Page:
It is not without precedent that p85 association with a receptor plays a role independent of p110, phosphatidylinositol phosphorylation or Akt activation. The p85 regulatory subunit has several motifs that would support interaction with other signalling elements. These motifs include three SH2 domains (Src homology 2 domains), a single SH3 domain and a RhoGAP (Rho GTPase-activating protein) domain [48].

The small GTP-binding protein Rac1 has been shown to bind to p85 through the RhoGAP domain. p85 has been shown to serve an adaptor function in T-cells leading to the activation of NFAT (nuclear factor of activated T-cells) transcription in T-cell hybridomas as well as normal splenocytes and that this is dependent on its interaction with Rac1. Using chimaera constructs of CD28 and p85, they have been shown to function in concert with TCR (T-cell receptor)/CD3 to stimulate IL-2 production [48]. Rac1 has been shown previously to regulate IL-1-induced NF-κB activation in an IκB-independent manner [49]. Perhaps of further relevance has been the finding that the recruitment of Rac1 and PI3K p85 to the cytosolic domain of TLR2 is essential for the activation of NF-κB in response to heat-killed Staphylococcus aureus in HEK-293 cells [50]. That this pathway is reported to be IκB-independent may be relevant to the finding that TLR8 activation is independent of IκBα degradation [6].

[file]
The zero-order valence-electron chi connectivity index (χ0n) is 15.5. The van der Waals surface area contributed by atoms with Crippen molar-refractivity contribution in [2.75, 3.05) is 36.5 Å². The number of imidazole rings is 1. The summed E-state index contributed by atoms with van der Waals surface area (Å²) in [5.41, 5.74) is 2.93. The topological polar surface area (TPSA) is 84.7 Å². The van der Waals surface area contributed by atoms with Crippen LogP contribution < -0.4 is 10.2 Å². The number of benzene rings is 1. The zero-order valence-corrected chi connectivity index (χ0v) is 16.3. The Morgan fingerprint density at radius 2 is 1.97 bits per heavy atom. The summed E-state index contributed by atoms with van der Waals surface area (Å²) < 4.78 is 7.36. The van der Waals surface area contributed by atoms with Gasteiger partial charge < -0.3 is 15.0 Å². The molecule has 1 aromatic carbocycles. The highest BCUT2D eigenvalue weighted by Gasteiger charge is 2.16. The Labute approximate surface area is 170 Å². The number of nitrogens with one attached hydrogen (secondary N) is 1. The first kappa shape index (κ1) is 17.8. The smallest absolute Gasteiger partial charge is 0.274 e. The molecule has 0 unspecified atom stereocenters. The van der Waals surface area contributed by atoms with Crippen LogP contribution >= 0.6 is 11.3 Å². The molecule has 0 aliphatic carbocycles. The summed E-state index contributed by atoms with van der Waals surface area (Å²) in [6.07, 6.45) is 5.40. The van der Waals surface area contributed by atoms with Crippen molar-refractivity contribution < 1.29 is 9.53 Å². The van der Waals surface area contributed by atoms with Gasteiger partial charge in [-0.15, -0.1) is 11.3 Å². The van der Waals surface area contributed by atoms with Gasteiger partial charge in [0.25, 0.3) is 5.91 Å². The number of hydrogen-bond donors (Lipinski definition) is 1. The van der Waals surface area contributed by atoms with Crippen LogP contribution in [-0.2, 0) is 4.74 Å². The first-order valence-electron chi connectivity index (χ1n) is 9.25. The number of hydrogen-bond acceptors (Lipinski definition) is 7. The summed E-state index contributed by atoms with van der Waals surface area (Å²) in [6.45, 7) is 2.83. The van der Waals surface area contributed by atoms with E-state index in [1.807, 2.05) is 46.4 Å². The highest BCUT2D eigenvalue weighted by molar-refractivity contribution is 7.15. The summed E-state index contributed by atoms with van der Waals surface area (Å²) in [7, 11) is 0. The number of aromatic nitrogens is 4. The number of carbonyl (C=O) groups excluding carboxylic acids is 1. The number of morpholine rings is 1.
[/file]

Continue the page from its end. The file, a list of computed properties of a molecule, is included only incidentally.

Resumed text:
In addition, the p110-independent association of p85 with IRS-1 (insulin receptor substrate-1) has been reported to mediate the joining of these components in a sequestration complex in the cytosol, resulting in the down-regulation of IGF (insulin-like growth factor) receptor signalling [51]. As such, p110-independent p85 binding has been associated with both activation and down-regulation of receptor signalling.

Our finding that ubiquitin and nDHII are immunoprecipitated with IRM-activated TLR8 was neither sought nor anticipated. We would not have probed the TLR8 immunoprecipitates in Western blots with antibodies to either of these proteins. These proteins were identified by HPLC/MS/MS in an effort to confirm that the three forms of TLR8 observed in Western blots were, indeed, TLR8 (see Figure 8).

Others have demonstrated ubiquitination of TLRs and have suggested that this is a signal leading to their down-regulation and degradation by the proteasome [52]. It has also been demonstrated that TLR4 ubiquitination leads to association with a Vps (vacuolar protein sorting), Hrs (hepatocyte growth factor-regulated tyrosine kinase substrate), via its UIM (ubiquitin interaction motif), leading to its degradation in the lysosome [53]. Based on the observations with TLR4, which are dynamin- and clathrin-dependent, this is suggested as a general model for all TLRs, independent of their transmembrane disposition at the cell surface or at the endosome [54].